As communications professionals, we rely heavily on information around the latest trends, forward-looking insights and emerging technologies to help us can better position, pitch and ultimately sell the brands we represent. We read articles about what is coming next, we gravitate toward digital tools that promise to step up our marketing game, and we attend conferences that promise to keep us up-to-date on “need to know” insights.
What we don’t always do, however, is circle back to the realm of academia to learn how communication and psychology theory could be making us better marketers… and that is where we are missing opportunities.
Whether our messages resonate with audience members not only depends on the quality of our content, but on their current state of mind, environment, subconscious biases and experiences. You may think, “Those all sound like factors I can’t control,” and you’d generally be correct. But that doesn’t mean we can’t anticipate how recipients will hear and evaluate our messages—and find ways to nudge them in the direction of desired behaviors.
A Case for Something That Sounds Boring
Better understanding how and why people think and act the way they do is one of the reasons I’ve taken an interest in the field of behavioral economics, the study of why people choose to allocate resources as they do. It often revolves around buyer behavior, but not exclusively. As business communicators, we may not always be directly selling products and services, but our messages are designed to compel audience members to buy… and that makes behavioral economics worth investigating.
Even if you don’t exactly “get” behavioral economics, it gets you. And me. And people in general. It offers insights into what we do, and why—often for subconscious reasons we don’t even recognize. But if you DO understand the reasons, you’ll have a much better shot at resonating with your audience and inspiring them to act.
So, what does behavioral economics actually teach? Here are a few examples that might affect your communications:
- Humans aren’t always rational. There are neurological reasons for this—chiefly that our brain’s pre-frontal cortex is lazy and takes mental shortcuts whenever possible. These mental shortcuts, such as our tendency to “anchor” on the first numbers we see (perhaps a “manufacturer’s suggested retail price” of an item) and having those numbers later influence our perceptions (causing us to think said retail item’s sale price is a great deal), are known as heuristics… and they’re tough to avoid. Heuristics affect how we analyze data and situations every day, but they often function as traps. As consumers, we need to keep this in mind to avoid being suckered… and as communicators, we need to take heuristics and the emotional nature of decisions into account when trying to elicit certain behaviors.
- Framing affects decision making. We are more easily manipulated than we might like to believe. People are more inclined to remember the first and last items in a series than options in between—a phenomenon known as the primacy and recency effect. People will also make different choices with the same information phrased two different ways. In one influential study, participants were told to imagine that a disease was about to break out that was expected to kill 600 people. Two alternative programs were proposed to mitigate the damage, but something as simple as changing wording between “saving 200 people” and “400 people dying”—the exact same outcome—drastically influenced which option people chose. Phrase messaging in terms that signal loss avoidance rather than gain, and you could see similar results.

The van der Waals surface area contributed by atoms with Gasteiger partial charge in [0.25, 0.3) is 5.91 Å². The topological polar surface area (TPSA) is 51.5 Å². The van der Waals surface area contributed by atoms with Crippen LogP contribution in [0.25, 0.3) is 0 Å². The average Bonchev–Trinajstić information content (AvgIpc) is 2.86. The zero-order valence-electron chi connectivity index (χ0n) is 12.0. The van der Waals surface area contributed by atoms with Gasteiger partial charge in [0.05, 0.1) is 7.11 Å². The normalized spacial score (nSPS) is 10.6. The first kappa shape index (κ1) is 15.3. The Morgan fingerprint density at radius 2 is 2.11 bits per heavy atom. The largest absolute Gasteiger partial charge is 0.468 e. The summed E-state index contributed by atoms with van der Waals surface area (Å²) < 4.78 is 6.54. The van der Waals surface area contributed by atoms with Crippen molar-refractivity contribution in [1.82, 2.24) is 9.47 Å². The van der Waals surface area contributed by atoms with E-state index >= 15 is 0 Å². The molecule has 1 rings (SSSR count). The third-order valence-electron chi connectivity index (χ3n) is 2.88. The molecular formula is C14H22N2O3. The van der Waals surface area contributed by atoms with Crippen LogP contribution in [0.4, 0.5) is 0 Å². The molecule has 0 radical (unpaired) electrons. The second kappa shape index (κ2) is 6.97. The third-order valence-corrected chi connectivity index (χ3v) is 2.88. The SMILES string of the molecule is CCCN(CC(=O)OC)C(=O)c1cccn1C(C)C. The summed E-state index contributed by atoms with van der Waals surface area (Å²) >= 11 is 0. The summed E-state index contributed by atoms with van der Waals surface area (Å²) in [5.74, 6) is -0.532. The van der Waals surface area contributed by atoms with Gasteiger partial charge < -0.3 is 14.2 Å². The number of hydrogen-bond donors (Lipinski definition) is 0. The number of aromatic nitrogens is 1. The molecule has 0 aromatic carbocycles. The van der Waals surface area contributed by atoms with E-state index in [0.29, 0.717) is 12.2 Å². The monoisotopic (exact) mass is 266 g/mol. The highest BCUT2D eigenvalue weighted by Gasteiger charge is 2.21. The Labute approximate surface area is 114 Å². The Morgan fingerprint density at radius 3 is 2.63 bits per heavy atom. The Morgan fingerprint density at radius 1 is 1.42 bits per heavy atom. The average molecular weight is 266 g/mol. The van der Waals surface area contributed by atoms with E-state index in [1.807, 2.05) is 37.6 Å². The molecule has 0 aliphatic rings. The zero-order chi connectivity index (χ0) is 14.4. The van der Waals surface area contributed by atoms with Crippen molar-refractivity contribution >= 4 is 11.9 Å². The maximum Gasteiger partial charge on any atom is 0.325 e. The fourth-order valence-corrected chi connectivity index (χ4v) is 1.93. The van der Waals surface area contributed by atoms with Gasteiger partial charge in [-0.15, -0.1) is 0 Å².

- Context matters. It might sound counterintuitive to present a “bad value” to consumers, but that isn’t necessarily the case. The Economist found that many people select to receive online-only subscriptions for $56 a year instead of an online and print subscription for $125. Seeking to boost interest in the second option, the Economist added a third choice—signing up for a print-only subscription for $125. Why would you want a print-only subscription when you could get print and digital for the same price? Because adding the third compelled more people to choose the print and online subscription instead of online-only access, because it felt like a deal.
These are only a few examples of what the field of behavioral economics can offer marketers. A few simple tweaks to how we position our messages and products can drastically influence outcomes.
Thankfully you don’t have to go back to school to learn about these factors; there are great books on the subject (see “Nudge” by Richard Thaler), blogs and podcasts about cognitive biases (see “You Are Not So Smart”), and free online courses (see “Behavioral Economics in Action” from the University of Toronto).
Even if you aren’t much of a reader (but you must be—you made it to the end of this post), you’d be surprised how much you can learn by simply streaming audio on the subject during your drive home from work or next lawn mowing excursion. Invest a little bit of time, and you’ll get a lot out. I’d love to know if you do! Enjoy the learning, and ultimately, the professional rewards.
Lukas Treu is lead, content strategy at AKHIA.